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Given xy=-9 find dy/dt when x = -7 and dx/dt=-7

Calculus1
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Other answers:

>>>???
dy/dt xy = -9 dy/dt xy = -9 xy' = -9 y' = 9/7
dx/dt xy = - 9 yx' = - 9 y(-7) = - 9 y =-9/-7 y = 9/7
I think this is right just using implicit differentiation
and chain rule
do you understand how I got my answer?
Thank you, help me with my other question please. Yes I did , i was stuck after implicit.. thought it could not be this easy
ok send me a link to your next question
@Australopithecus I'm confused by what you did in your steps. When you took the derivative, did you remember to apply the product rule? :o
austra i sent you a mail
I dont need to apply the product rule because we are taking the derivative in respect to t not in respect to y or x so they are treated as constants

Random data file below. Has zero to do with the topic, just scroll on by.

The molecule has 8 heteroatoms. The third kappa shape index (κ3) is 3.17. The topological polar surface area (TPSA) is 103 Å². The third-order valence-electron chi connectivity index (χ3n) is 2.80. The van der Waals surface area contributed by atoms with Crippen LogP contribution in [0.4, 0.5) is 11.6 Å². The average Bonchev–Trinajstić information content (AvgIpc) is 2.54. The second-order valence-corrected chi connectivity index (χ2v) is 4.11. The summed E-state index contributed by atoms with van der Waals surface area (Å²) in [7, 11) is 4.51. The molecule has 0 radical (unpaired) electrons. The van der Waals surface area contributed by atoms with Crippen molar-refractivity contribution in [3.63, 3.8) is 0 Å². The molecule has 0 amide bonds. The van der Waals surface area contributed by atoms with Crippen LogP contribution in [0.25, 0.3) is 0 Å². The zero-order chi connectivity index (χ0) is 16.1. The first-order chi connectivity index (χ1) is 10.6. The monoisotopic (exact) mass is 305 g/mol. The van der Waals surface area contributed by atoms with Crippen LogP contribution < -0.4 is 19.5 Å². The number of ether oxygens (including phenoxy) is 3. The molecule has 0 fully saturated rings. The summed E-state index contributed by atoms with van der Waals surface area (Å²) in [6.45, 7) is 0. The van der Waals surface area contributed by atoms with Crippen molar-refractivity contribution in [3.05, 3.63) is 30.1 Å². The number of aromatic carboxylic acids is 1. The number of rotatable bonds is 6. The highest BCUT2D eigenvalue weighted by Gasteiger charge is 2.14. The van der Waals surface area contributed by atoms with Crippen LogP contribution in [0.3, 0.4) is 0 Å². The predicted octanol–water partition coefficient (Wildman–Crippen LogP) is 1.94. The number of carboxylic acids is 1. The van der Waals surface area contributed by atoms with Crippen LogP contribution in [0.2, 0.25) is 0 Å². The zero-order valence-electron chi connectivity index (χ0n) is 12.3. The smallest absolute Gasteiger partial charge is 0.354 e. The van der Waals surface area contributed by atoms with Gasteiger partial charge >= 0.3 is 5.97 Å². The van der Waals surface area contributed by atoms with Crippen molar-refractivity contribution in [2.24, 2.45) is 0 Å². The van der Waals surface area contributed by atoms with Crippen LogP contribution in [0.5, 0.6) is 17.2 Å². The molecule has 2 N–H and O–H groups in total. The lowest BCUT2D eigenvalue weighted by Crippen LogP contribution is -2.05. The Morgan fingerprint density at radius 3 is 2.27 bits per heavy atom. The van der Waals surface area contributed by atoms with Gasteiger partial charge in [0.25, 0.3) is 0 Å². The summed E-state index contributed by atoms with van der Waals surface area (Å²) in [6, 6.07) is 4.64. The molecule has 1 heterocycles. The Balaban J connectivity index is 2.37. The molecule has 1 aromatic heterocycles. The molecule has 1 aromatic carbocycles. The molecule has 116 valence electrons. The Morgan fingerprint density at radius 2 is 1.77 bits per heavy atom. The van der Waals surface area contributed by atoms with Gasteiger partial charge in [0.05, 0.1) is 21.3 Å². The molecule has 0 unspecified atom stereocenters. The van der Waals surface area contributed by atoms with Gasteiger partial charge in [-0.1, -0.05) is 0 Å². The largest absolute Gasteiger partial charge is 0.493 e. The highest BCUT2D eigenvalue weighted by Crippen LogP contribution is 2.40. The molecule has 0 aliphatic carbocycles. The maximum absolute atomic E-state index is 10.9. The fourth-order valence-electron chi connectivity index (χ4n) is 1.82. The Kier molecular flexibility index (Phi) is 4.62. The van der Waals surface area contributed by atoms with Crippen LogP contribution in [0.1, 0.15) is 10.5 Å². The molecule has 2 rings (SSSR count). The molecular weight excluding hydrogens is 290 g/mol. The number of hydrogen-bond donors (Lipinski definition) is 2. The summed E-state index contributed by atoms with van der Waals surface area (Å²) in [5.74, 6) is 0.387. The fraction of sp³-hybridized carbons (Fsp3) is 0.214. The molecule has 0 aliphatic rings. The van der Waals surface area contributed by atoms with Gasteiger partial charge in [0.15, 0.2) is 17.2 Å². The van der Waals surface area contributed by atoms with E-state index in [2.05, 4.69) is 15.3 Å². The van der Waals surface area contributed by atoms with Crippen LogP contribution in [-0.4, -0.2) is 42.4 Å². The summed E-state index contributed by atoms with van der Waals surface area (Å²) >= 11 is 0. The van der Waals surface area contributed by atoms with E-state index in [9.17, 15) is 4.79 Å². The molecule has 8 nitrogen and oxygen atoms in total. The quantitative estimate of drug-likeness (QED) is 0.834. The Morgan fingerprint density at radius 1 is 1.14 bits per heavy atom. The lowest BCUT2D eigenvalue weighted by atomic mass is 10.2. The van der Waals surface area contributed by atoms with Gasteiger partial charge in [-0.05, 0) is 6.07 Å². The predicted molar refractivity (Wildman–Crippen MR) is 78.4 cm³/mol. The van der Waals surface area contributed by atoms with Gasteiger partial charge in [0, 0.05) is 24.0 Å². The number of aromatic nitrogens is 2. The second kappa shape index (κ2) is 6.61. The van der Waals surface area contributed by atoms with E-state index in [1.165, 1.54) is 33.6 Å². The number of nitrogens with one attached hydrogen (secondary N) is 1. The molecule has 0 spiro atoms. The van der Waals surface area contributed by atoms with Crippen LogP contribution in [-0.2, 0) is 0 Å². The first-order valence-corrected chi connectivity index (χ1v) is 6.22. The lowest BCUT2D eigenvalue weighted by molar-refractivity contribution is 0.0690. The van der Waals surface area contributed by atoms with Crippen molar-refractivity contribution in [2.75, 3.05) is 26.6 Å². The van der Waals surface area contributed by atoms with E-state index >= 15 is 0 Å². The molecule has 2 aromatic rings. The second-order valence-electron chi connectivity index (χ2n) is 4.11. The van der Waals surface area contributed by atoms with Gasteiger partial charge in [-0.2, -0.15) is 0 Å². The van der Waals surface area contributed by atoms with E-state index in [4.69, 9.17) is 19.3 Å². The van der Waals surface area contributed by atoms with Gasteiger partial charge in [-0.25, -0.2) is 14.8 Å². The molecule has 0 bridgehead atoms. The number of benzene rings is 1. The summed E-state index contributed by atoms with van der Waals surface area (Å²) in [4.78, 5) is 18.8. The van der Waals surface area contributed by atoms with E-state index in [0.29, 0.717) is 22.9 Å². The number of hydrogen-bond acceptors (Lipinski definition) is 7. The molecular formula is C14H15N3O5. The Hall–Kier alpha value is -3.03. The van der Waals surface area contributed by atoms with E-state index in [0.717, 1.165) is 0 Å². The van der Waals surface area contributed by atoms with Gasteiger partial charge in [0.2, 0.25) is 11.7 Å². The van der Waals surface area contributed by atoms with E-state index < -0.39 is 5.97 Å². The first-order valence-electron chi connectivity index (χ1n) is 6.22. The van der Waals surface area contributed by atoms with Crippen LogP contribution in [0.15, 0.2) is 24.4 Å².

no lol.
No both are variables, unless you're taking a partial derivative, you need to apply the product rule.
both are functions of time.
I did the steps using the product rule and I also came up with 9/7... so maybe just a little bit of luck XD lol
oh I guess so :)
d/dt( x*y=-9) = dx/dt*y + x*dy/dt =0 dy/dt = -dx/dt *y/x
can you break down the steps clearer algebraic!
it's just use of the product rule on x*y =-9 then solving algebraically for dy/dt
|dw:1351050464937:dw| Leibniz notation (with the differentials) can be a little tricky to understand. Maybe if you see it with the primes it'll make some sense :o
yeah that makes a lot more sense seeing as I had to take the derivative on both sides of the equation and I kept getting 0 Thanks for the refresher
you do take the derivative on both sides and you do 'get 0'

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